I know she could make it. She’s been with the Daisy troop at camp all week rather than hanging out with my mom and the babies. The other Daisies have just completed kindergarten. She doesn’t start for another year, but you’d never notice a difference. She is right there with them in everything they do. Plus, she is the tallest girl in the group!

That’s the 2nd reason I want her to start this year. I worry that by next year she will not only know everything they teach in kindergarten, but she’ll be so much taller she’ll feel out of place. I know she would fit in this year. It’s really too bad the state of Indiana looks at things with a such a simple mind—age 5 by September 1st no matter what their skills may be.

Long time, no see!

  • Anyone who could make it around the world in 80 days, clearly didn’t stop to visit family. Christmas alone took us 6.
  • Through a series of gluten free trials and challenges, it would appear that all 3 of our children are celiac. Updates to come when I have more time.
  • The chicken pox vaccine doesn’t work for shit.
  • Sick days plus holiday break makes for a very, very long 3 weeks.
  • The love of baths is clearly genetic. The wonders of an oatmeal bath have created yet another addict.
  • 9-year-olds do not know how to read in a tub without soaking the book.
  • I, however, have successfully read 5 books in the tub since Christmas.
  • Speaking of books, I once told my uncle that I would love to own James Whitcomb Riley books, but they are too expensive in our flea markets. Though I haven’t seen him for several years, I just received my 6th book in the mail from him this week. Also, though I don’t remember ever mentioning that I wanted to find Alice of Old Vincennes (my hometown), he sent an antique copy last month!
  • It’s Girl Scout cookie time! And my cookie mom will be out of town when the orders are due!
  • Also, the internets have suddenly decided that I don’t need to receive any email from said cookie mom.
  • Gluten free diet + sneaky child who loves to climb=very cranky, glutened child who doesn’t seem to understand cause & effect
  • Molars really hurt on the way in, poor baby!

Remember how excited I was that school was almost starting? Yeah, why didn’t someone remind me of the 50 million things to do, places to be, and meetings to attend. I completely blocked out a rather significant fact about the school year—we have about eleven hundred accompanying activities.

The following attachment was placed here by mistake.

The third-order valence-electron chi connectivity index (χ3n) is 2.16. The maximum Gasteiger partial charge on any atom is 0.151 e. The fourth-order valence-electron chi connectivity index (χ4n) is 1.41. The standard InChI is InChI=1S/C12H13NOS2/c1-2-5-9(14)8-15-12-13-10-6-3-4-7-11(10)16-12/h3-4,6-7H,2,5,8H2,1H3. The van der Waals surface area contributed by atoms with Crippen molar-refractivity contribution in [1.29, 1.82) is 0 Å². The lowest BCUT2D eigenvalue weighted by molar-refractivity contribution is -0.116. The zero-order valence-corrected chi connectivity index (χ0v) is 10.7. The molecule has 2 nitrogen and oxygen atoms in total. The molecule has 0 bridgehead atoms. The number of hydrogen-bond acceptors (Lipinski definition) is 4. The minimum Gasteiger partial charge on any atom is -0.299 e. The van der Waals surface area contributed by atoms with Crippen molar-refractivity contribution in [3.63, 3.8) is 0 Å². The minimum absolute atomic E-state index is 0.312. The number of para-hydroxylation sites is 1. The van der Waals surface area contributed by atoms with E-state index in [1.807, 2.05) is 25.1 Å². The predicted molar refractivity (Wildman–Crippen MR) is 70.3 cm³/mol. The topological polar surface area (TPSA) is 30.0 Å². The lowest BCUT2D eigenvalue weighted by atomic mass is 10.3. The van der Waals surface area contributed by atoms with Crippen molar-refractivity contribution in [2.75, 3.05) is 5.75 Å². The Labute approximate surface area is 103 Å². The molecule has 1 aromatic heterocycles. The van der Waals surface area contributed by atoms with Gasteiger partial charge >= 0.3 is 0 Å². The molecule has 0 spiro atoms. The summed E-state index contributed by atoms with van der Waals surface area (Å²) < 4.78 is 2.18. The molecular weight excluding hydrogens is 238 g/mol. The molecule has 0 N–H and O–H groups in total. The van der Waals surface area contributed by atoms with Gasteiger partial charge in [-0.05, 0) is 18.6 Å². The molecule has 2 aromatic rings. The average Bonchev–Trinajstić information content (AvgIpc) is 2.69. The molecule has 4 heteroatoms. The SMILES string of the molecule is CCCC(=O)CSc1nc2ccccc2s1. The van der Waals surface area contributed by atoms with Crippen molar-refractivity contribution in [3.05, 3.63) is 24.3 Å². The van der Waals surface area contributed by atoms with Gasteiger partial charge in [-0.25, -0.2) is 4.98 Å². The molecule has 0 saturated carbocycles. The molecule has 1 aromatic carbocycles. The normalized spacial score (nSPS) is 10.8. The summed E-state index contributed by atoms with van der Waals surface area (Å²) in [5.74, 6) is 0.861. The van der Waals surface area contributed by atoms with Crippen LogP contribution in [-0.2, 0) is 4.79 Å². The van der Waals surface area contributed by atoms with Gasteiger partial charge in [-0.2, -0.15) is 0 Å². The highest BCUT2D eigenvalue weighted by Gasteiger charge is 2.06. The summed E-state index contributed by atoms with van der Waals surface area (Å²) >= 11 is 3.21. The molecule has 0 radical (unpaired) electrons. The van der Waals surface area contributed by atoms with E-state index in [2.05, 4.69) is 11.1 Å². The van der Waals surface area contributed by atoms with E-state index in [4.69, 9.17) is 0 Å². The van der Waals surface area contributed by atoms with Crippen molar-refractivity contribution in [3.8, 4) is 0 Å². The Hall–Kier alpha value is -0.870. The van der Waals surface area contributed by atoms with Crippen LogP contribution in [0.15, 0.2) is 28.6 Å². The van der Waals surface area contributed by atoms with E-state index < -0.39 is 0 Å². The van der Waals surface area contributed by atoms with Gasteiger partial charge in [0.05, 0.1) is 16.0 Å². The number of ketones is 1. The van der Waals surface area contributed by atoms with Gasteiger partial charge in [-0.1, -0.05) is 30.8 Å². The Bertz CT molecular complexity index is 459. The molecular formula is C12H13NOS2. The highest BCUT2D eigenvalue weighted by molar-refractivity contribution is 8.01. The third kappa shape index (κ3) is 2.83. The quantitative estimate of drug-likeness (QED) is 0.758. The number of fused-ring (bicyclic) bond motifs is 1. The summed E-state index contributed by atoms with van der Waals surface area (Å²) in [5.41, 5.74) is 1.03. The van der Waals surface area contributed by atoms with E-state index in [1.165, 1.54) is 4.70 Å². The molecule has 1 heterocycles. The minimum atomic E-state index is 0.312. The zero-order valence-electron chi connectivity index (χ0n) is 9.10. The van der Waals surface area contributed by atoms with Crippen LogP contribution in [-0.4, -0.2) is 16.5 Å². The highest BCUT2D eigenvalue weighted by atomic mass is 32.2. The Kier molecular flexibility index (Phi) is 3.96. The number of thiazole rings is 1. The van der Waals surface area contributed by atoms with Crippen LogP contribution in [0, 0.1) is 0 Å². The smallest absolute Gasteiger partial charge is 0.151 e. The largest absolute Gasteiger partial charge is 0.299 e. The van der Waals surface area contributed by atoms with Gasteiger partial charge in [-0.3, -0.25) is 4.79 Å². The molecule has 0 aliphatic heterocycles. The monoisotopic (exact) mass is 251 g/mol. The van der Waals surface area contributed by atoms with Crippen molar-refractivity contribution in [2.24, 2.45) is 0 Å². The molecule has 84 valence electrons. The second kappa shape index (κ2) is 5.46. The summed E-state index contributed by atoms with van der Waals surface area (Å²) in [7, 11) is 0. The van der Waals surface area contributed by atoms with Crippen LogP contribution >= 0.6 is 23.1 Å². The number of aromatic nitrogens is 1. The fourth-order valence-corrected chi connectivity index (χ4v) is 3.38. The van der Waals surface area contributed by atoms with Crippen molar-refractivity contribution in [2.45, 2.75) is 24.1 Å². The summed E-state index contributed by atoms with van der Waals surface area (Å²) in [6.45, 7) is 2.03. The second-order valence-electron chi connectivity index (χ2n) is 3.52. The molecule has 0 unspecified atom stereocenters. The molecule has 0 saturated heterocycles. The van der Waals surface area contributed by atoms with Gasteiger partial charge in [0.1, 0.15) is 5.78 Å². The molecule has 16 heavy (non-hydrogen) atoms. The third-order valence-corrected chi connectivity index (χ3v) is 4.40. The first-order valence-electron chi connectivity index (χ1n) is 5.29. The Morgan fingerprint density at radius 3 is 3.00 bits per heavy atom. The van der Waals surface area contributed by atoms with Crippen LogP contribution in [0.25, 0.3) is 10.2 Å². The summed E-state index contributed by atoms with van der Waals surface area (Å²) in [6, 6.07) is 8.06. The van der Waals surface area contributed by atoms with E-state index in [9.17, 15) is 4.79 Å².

School starts in 2 days. I had my first meeting last night, the one for Girl Scout leaders. It brought everything back in stunning clarity. Free time? Right—the white spaces on my calendar are rapidly disappearing as activity schedules roll in.

  • Kids’ Church Choir—twice a month
  • Brownies—twice a month (being the leader did give me the opportunity to arrange the schedule so these two alternate)
  • Soccer—twice a week
  • PTO Meetings—once a month
  • PTO committees—I begged off this year (maternity leave?)
  • Brownie Leader Meetings—once a month
  • Bible Study—once a week (this one’s for me!)
  • Baby Doctor appointments—every two weeks for now; moves to weekly the last month (that doesn’t even account for the inevitable trips to the pediatrician now that everyone else’s germs will come home with my kid)

That works out to about 5 things each week. How ever did I manage to forget about that? For the foreseeable future my meeting notebook will be permanently grafted to my arm, my chauffer’s cap shall not be removed, and my bottom will be firmly planted in the doctor’s office waiting room. What idiot coined the term stay-at-home mom?

I’m talking about real, honest-to-goodness support. My Brownie troop organized a care package drive at school. We managed to put together 10 care packages for soldiers overseas through the Any Soldier program. I am preparing them to mail this week, and in doing so discovered several other great programs.

I ran out of packing peanuts. Not surprising since I’ve never bought any in my life, but I still had 5 packages to complete. So I did what any good coupon queen would do and put a request on Freecycle. Not only did I receive 5 offers for packing peanuts, but I received an amazing offer from Beanies for Baghdad to ship all 10 packages for free, courtesy of Gary Sinise through Operation Iraqi Children and A Million Thanks.

I think all 4 of these efforts are wonderful opportunities to truly support our troops, and I plan to participate in some way with all 3 who have preserved my girls’ troop funds for next year’s activities.